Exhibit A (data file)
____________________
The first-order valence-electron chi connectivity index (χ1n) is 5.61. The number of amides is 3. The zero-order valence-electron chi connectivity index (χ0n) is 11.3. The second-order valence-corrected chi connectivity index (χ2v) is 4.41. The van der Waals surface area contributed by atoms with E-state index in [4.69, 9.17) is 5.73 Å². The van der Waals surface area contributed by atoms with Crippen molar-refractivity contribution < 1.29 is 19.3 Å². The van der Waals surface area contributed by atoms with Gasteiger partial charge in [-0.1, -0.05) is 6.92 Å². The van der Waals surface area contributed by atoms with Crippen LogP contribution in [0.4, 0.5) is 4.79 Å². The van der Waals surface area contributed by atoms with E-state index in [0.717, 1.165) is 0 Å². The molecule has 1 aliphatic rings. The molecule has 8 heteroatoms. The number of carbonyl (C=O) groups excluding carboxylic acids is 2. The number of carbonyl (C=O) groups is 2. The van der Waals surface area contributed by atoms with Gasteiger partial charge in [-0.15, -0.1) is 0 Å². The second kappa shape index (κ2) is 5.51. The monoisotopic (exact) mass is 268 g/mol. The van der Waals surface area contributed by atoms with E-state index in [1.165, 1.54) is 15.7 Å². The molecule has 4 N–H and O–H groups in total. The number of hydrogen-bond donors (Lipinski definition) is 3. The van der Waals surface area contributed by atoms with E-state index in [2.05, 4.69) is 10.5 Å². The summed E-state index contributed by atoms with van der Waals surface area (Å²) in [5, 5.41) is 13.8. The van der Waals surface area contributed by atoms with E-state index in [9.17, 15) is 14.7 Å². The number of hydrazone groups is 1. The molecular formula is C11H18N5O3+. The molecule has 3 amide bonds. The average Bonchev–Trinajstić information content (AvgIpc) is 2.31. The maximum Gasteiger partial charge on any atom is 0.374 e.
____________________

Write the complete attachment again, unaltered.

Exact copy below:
The first-order valence-electron chi connectivity index (χ1n) is 5.61. The number of amides is 3. The zero-order valence-electron chi connectivity index (χ0n) is 11.3. The second-order valence-corrected chi connectivity index (χ2v) is 4.41. The van der Waals surface area contributed by atoms with E-state index in [4.69, 9.17) is 5.73 Å². The van der Waals surface area contributed by atoms with Crippen molar-refractivity contribution < 1.29 is 19.3 Å². The van der Waals surface area contributed by atoms with Gasteiger partial charge in [-0.1, -0.05) is 6.92 Å². The van der Waals surface area contributed by atoms with Crippen LogP contribution in [0.4, 0.5) is 4.79 Å². The van der Waals surface area contributed by atoms with E-state index in [0.717, 1.165) is 0 Å². The molecule has 1 aliphatic rings. The molecule has 8 heteroatoms. The number of carbonyl (C=O) groups excluding carboxylic acids is 2. The number of carbonyl (C=O) groups is 2. The van der Waals surface area contributed by atoms with Gasteiger partial charge in [-0.15, -0.1) is 0 Å². The second kappa shape index (κ2) is 5.51. The monoisotopic (exact) mass is 268 g/mol. The van der Waals surface area contributed by atoms with E-state index in [1.165, 1.54) is 15.7 Å². The molecule has 4 N–H and O–H groups in total. The number of hydrogen-bond donors (Lipinski definition) is 3. The van der Waals surface area contributed by atoms with E-state index in [2.05, 4.69) is 10.5 Å². The summed E-state index contributed by atoms with van der Waals surface area (Å²) in [5, 5.41) is 13.8. The van der Waals surface area contributed by atoms with E-state index in [9.17, 15) is 14.7 Å². The number of hydrazone groups is 1. The molecular formula is C11H18N5O3+. The molecule has 3 amide bonds. The average Bonchev–Trinajstić information content (AvgIpc) is 2.31. The maximum Gasteiger partial charge on any atom is 0.374 e.